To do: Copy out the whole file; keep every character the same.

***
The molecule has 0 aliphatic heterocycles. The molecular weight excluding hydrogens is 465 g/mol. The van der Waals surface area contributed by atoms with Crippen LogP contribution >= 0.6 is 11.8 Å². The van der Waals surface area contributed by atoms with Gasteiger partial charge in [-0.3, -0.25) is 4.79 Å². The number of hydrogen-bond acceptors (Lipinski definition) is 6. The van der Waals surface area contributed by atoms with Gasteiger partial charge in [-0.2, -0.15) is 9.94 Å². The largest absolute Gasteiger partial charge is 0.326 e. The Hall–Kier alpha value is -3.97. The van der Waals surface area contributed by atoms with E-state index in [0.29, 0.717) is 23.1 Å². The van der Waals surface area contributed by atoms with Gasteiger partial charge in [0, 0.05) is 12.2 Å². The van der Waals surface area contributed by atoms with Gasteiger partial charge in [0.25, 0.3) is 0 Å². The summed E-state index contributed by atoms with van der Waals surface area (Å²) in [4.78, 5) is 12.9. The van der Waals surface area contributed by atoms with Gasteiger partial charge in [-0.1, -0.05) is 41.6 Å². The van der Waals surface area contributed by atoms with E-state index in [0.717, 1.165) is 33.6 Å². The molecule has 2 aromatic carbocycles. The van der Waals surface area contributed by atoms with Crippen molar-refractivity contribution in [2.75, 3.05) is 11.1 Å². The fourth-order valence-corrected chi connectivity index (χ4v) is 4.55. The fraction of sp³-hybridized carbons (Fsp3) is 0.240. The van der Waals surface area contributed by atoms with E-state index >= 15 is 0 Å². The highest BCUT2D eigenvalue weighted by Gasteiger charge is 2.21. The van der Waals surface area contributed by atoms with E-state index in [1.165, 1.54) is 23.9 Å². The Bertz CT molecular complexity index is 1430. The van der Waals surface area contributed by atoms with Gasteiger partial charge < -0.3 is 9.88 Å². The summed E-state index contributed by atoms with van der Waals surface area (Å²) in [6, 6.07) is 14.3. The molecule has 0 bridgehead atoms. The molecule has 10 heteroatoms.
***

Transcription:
The molecule has 0 aliphatic heterocycles. The molecular weight excluding hydrogens is 465 g/mol. The van der Waals surface area contributed by atoms with Crippen LogP contribution >= 0.6 is 11.8 Å². The van der Waals surface area contributed by atoms with Gasteiger partial charge in [-0.3, -0.25) is 4.79 Å². The number of hydrogen-bond acceptors (Lipinski definition) is 6. The van der Waals surface area contributed by atoms with Gasteiger partial charge in [-0.2, -0.15) is 9.94 Å². The largest absolute Gasteiger partial charge is 0.326 e. The Hall–Kier alpha value is -3.97. The van der Waals surface area contributed by atoms with E-state index in [0.29, 0.717) is 23.1 Å². The van der Waals surface area contributed by atoms with Gasteiger partial charge in [0, 0.05) is 12.2 Å². The van der Waals surface area contributed by atoms with Gasteiger partial charge in [0.25, 0.3) is 0 Å². The summed E-state index contributed by atoms with van der Waals surface area (Å²) in [4.78, 5) is 12.9. The van der Waals surface area contributed by atoms with Gasteiger partial charge in [-0.1, -0.05) is 41.6 Å². The van der Waals surface area contributed by atoms with E-state index in [0.717, 1.165) is 33.6 Å². The molecule has 2 aromatic carbocycles. The van der Waals surface area contributed by atoms with Crippen molar-refractivity contribution in [2.75, 3.05) is 11.1 Å². The fourth-order valence-corrected chi connectivity index (χ4v) is 4.55. The fraction of sp³-hybridized carbons (Fsp3) is 0.240. The van der Waals surface area contributed by atoms with E-state index >= 15 is 0 Å². The highest BCUT2D eigenvalue weighted by Gasteiger charge is 2.21. The van der Waals surface area contributed by atoms with E-state index in [1.165, 1.54) is 23.9 Å². The Bertz CT molecular complexity index is 1430. The van der Waals surface area contributed by atoms with Gasteiger partial charge < -0.3 is 9.88 Å². The summed E-state index contributed by atoms with van der Waals surface area (Å²) in [6, 6.07) is 14.3. The molecule has 0 bridgehead atoms. The molecule has 10 heteroatoms.